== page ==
Spatial Biases in Approximate Arithmetic Are Subject to Sequential Dependency Effects and Dissociate From Attentional Biases


  • Maria Glaser Orcid
  • André Knops Orcid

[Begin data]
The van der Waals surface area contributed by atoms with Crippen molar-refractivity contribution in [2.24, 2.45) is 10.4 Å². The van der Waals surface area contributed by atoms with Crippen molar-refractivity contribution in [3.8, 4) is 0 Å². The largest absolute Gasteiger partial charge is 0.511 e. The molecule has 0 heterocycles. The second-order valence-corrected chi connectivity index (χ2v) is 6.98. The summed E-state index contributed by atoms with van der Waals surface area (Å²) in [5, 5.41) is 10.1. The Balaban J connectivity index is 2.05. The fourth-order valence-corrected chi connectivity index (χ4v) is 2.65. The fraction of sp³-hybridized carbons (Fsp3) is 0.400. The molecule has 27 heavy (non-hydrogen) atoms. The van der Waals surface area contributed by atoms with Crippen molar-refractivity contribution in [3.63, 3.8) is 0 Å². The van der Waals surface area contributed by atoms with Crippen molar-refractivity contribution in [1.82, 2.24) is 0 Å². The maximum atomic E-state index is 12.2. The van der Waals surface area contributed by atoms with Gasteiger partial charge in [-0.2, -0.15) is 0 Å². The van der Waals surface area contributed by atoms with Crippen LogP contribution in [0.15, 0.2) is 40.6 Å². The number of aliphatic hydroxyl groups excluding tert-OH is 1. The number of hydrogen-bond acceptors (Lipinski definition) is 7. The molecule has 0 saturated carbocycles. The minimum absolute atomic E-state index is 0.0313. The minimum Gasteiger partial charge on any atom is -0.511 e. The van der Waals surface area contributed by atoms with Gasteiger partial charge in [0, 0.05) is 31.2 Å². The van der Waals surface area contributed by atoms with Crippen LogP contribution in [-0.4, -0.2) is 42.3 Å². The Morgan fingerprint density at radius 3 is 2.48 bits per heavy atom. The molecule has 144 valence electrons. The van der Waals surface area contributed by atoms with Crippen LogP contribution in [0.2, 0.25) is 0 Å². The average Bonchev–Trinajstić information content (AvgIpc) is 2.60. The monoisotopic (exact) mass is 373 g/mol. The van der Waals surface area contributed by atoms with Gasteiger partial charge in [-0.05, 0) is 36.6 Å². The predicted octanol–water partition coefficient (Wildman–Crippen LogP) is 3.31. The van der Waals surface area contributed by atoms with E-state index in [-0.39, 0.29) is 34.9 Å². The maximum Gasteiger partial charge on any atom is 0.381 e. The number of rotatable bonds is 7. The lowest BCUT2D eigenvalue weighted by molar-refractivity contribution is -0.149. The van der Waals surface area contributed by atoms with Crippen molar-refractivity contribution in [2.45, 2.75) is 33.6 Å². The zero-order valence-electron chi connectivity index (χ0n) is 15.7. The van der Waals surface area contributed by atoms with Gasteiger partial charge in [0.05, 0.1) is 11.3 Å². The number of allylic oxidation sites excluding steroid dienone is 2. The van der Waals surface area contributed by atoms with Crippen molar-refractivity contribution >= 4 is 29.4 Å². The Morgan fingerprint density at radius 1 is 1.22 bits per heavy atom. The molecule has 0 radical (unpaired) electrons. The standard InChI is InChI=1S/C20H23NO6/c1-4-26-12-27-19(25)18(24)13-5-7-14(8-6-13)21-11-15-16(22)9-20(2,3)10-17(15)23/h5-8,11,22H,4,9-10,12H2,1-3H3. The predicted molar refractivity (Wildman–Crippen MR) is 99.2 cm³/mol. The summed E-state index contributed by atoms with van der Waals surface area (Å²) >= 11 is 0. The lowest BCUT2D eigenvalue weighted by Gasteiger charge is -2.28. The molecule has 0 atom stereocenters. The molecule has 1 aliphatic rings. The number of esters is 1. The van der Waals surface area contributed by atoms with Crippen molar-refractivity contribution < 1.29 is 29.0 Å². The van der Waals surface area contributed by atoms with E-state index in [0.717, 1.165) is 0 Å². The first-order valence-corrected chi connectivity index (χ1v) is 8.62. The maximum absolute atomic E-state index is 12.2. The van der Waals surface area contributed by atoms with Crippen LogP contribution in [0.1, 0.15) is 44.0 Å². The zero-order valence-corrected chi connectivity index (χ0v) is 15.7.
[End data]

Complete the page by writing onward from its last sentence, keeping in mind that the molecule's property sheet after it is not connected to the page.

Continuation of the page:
The notion that mental arithmetic is associated with shifts of spatial attention along a spatially organised mental number representation has received empirical support from three lines of research. First, participants tend to overestimate results of addition and underestimate those of subtraction problems in both exact and approximate formats. This has been termed the operational momentum (OM) effect. Second, participants are faster in detecting right-sided targets presented in the course of addition problems and left-sided targets in subtraction problems (attentional bias). Third, participants are biased toward choosing right-sided response alternatives to indicate the results of addition problems and left-sided response alternatives for subtraction problems (Spatial Association Of Responses [SOAR] effect). These effects potentially have their origin in operation-specific shifts of attention along a spatially organised mental number representation: rightward for addition and leftward for subtraction. Using a lateralised target detection task during the calculation phase of non-symbolic additions and subtractions, the current study measured the attentional focus, the OM and SOAR effects. In two experiments, we replicated the OM and SOAR effects but did not observe operation-specific biases in the lateralised target-detection task. We describe two new characteristics of the OM effect: First, a time-resolved, block-wise analysis of both experiments revealed sequential dependency effects in that the OM effect builds up over the course of the experiment, driven by the increasing underestimation of subtraction over time. Second, the OM effect was enhanced after arithmetic operation repetition compared to trials where arithmetic operation switched from one trial to the next. These results call into question the operation-specific attentional biases as the sole generator of the observed effects and point to the involvement of additional, potentially decisional processes that operate across trials.